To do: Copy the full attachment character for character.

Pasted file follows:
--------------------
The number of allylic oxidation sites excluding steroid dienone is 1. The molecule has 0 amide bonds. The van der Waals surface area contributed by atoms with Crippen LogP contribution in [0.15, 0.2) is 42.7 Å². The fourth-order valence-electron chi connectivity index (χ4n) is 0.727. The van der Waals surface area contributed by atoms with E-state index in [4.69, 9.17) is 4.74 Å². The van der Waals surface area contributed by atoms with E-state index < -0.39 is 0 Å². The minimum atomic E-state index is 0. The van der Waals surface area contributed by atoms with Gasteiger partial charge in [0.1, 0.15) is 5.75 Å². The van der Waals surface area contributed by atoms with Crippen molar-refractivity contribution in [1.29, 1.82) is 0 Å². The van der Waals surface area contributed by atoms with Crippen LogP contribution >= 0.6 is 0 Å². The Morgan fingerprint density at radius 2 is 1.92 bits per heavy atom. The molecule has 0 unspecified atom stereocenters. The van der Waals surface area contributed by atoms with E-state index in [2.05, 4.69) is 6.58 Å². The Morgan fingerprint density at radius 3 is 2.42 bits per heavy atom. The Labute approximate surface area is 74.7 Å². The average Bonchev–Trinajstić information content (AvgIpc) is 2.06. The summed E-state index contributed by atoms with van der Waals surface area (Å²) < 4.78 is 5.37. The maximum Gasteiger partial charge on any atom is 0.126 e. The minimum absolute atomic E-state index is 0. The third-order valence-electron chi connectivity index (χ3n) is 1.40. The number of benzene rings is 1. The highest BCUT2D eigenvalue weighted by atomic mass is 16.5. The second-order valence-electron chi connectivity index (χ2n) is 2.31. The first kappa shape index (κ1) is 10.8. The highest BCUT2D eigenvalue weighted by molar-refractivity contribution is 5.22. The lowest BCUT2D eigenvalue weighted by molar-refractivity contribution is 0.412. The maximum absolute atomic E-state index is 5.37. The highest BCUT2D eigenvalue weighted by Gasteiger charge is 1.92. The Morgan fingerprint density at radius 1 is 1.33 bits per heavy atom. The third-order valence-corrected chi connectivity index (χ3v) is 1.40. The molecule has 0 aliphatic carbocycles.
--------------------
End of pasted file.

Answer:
The number of allylic oxidation sites excluding steroid dienone is 1. The molecule has 0 amide bonds. The van der Waals surface area contributed by atoms with Crippen LogP contribution in [0.15, 0.2) is 42.7 Å². The fourth-order valence-electron chi connectivity index (χ4n) is 0.727. The van der Waals surface area contributed by atoms with E-state index in [4.69, 9.17) is 4.74 Å². The van der Waals surface area contributed by atoms with E-state index < -0.39 is 0 Å². The minimum atomic E-state index is 0. The van der Waals surface area contributed by atoms with Gasteiger partial charge in [0.1, 0.15) is 5.75 Å². The van der Waals surface area contributed by atoms with Crippen molar-refractivity contribution in [1.29, 1.82) is 0 Å². The van der Waals surface area contributed by atoms with Crippen LogP contribution >= 0.6 is 0 Å². The Morgan fingerprint density at radius 2 is 1.92 bits per heavy atom. The molecule has 0 unspecified atom stereocenters. The van der Waals surface area contributed by atoms with E-state index in [2.05, 4.69) is 6.58 Å². The Morgan fingerprint density at radius 3 is 2.42 bits per heavy atom. The Labute approximate surface area is 74.7 Å². The average Bonchev–Trinajstić information content (AvgIpc) is 2.06. The summed E-state index contributed by atoms with van der Waals surface area (Å²) < 4.78 is 5.37. The maximum Gasteiger partial charge on any atom is 0.126 e. The minimum absolute atomic E-state index is 0. The third-order valence-electron chi connectivity index (χ3n) is 1.40. The number of benzene rings is 1. The highest BCUT2D eigenvalue weighted by atomic mass is 16.5. The second-order valence-electron chi connectivity index (χ2n) is 2.31. The first kappa shape index (κ1) is 10.8. The highest BCUT2D eigenvalue weighted by molar-refractivity contribution is 5.22. The lowest BCUT2D eigenvalue weighted by molar-refractivity contribution is 0.412. The maximum absolute atomic E-state index is 5.37. The highest BCUT2D eigenvalue weighted by Gasteiger charge is 1.92. The Morgan fingerprint density at radius 1 is 1.33 bits per heavy atom. The third-order valence-corrected chi connectivity index (χ3v) is 1.40. The molecule has 0 aliphatic carbocycles.